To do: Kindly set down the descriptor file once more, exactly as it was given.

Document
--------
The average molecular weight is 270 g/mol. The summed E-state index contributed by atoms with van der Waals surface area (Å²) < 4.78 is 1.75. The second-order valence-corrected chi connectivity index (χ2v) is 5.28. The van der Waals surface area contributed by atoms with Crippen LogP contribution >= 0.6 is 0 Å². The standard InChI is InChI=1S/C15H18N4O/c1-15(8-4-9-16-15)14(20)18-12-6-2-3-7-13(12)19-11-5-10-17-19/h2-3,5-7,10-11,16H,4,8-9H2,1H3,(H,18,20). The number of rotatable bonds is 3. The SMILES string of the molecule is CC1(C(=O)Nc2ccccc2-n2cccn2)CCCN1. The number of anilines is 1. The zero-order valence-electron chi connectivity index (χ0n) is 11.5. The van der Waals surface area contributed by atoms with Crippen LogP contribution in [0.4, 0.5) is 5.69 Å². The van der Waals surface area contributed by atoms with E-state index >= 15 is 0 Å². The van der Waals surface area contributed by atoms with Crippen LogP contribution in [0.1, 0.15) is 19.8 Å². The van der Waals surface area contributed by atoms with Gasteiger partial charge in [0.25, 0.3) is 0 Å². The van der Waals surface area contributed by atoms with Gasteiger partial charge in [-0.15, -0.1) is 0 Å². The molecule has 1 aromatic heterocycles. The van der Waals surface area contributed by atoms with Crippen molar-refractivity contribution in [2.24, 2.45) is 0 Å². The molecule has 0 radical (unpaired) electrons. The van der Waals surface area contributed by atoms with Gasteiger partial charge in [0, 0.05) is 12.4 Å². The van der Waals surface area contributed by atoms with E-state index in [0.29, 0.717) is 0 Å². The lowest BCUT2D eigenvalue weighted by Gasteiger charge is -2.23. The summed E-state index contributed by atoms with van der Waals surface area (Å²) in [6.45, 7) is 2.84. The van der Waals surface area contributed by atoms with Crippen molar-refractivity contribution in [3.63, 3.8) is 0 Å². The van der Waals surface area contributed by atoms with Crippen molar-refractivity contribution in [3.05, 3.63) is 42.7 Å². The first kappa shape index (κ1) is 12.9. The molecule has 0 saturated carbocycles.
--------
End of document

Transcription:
The average molecular weight is 270 g/mol. The summed E-state index contributed by atoms with van der Waals surface area (Å²) < 4.78 is 1.75. The second-order valence-corrected chi connectivity index (χ2v) is 5.28. The van der Waals surface area contributed by atoms with Crippen LogP contribution >= 0.6 is 0 Å². The standard InChI is InChI=1S/C15H18N4O/c1-15(8-4-9-16-15)14(20)18-12-6-2-3-7-13(12)19-11-5-10-17-19/h2-3,5-7,10-11,16H,4,8-9H2,1H3,(H,18,20). The number of rotatable bonds is 3. The SMILES string of the molecule is CC1(C(=O)Nc2ccccc2-n2cccn2)CCCN1. The number of anilines is 1. The zero-order valence-electron chi connectivity index (χ0n) is 11.5. The van der Waals surface area contributed by atoms with Crippen LogP contribution in [0.4, 0.5) is 5.69 Å². The van der Waals surface area contributed by atoms with E-state index >= 15 is 0 Å². The van der Waals surface area contributed by atoms with Crippen LogP contribution in [0.1, 0.15) is 19.8 Å². The van der Waals surface area contributed by atoms with Gasteiger partial charge in [0.25, 0.3) is 0 Å². The van der Waals surface area contributed by atoms with Gasteiger partial charge in [-0.15, -0.1) is 0 Å². The molecule has 1 aromatic heterocycles. The van der Waals surface area contributed by atoms with Crippen molar-refractivity contribution in [2.24, 2.45) is 0 Å². The molecule has 0 radical (unpaired) electrons. The van der Waals surface area contributed by atoms with Gasteiger partial charge in [0, 0.05) is 12.4 Å². The van der Waals surface area contributed by atoms with E-state index in [0.29, 0.717) is 0 Å². The lowest BCUT2D eigenvalue weighted by Gasteiger charge is -2.23. The summed E-state index contributed by atoms with van der Waals surface area (Å²) in [6.45, 7) is 2.84. The van der Waals surface area contributed by atoms with Crippen molar-refractivity contribution in [3.63, 3.8) is 0 Å². The van der Waals surface area contributed by atoms with Crippen molar-refractivity contribution in [3.05, 3.63) is 42.7 Å². The first kappa shape index (κ1) is 12.9. The molecule has 0 saturated carbocycles.